UK Speculates Why Russia Hasn't Conducted A Strike Against Ukraine In 3 Weeks

Moscow hasn't taken a break like this for the last six months.
A Firefighter walks amid rubble at an industrial area after missile attack on September 21, 2023 in Kyiv, Ukraine
A Firefighter walks amid rubble at an industrial area after missile attack on September 21, 2023 in Kyiv, Ukraine
Global Images Ukraine via Getty Images

UK intelligence has a theory to explain why Russia has not launched a strike against Ukraine in 21 days.

In its latest update released on Friday, the ministry of defence (MoD) noted that the last strike conducted by the Russian Air Force Long Range Aviation (LRA) was carried out on September 21.

The MoD pointed out that these kind of gaps between air attacks have not been entirely “unusual” over the course of the war – but that Moscow has actually been consistently striking Ukraine for the last six months.

The last time Russia had a long break like this was the 51-day pause recorded between March 9 and April 28 earlier this year, according to the MoD.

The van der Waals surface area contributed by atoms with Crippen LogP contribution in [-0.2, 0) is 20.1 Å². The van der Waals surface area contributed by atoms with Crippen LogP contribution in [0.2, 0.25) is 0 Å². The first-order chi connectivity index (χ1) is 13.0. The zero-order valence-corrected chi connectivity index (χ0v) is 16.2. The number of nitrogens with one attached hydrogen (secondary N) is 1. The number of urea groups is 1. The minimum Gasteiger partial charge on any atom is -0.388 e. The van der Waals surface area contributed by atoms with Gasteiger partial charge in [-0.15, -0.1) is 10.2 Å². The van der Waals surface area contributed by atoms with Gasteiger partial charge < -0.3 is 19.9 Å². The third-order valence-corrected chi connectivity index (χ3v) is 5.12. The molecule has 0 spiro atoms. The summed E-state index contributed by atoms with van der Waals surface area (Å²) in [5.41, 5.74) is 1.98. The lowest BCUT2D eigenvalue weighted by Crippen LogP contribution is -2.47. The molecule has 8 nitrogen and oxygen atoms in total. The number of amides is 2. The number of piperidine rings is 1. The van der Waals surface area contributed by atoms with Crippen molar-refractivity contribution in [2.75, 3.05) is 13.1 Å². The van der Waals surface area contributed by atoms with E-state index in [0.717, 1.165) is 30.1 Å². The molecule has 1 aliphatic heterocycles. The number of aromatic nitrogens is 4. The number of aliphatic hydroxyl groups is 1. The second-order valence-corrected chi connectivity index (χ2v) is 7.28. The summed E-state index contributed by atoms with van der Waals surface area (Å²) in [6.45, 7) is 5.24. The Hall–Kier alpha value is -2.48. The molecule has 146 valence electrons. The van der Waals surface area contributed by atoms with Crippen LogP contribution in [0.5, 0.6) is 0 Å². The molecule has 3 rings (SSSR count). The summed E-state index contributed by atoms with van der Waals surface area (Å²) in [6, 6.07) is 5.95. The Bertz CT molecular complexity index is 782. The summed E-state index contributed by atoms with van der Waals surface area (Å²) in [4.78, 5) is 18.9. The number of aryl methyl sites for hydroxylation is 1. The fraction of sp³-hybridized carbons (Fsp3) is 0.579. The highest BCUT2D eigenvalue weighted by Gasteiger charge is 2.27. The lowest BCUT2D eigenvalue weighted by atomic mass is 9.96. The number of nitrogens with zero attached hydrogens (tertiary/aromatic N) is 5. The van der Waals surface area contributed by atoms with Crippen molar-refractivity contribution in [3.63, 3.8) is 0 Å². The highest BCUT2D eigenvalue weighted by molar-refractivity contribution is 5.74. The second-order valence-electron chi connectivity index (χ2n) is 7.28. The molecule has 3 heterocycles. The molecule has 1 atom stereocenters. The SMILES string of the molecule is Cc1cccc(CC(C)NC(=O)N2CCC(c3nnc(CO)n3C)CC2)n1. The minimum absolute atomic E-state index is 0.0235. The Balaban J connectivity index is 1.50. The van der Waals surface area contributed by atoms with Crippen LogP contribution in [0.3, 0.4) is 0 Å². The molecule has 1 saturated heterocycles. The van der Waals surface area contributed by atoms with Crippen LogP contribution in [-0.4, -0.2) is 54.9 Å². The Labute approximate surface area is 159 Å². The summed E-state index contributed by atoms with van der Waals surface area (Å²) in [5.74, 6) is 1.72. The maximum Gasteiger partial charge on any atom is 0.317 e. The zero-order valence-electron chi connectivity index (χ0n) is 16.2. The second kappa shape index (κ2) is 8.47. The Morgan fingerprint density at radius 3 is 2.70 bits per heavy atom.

The UK intelligence officers claimed: “In that instance, it was likely that LRA had almost depleted its stocks of capable AS-23 missile munitions following its winter campaign against Ukrainian critical national infrastructure.”

Russia is “likely” trying to preserve its stocks of these missiles, and using this break to “increase useable stocks in anticipation of further heavy strikes against Ukraine over the winter”.

As temperatures drop, the frontline in Ukraine is likely to become even more static, meaning both sides will turn to other means of attack across the winter.

The MoD also noted that Russia has been focusing its airstrikes against grain-related facilities in the south of Ukraine recently, and probably using highly accurate, un-crewed aerial vehicles for these attacks.

It comes after Moscow refused to renew the deal which allowed Ukraine to export its grain through the wartime blockade, meaning Russia is now targeting Kyiv’s other export routes along the River Danube.

Russian president Vladimir Putin has refused to restart the landmark deal until he gets compromises from the West.

The MoD speculated in July that Russia actually wanted to leave the Black Sea Grain Initiative “because it decided that the deal was no longer serving its interests”.

“Russia has masked this with disinformation,” the UK intelligence suggested, “claiming its withdrawal is instead due to concerns that civilians ships are at risk from Ukrainian mines and that Ukraine was making military use of the grain corridor without providing evidence for these claims.”

The Ukrainian authorities claim more than 270,000 tonnes of grain have been destroyed by the Russian attacks on the river ports in recent months.


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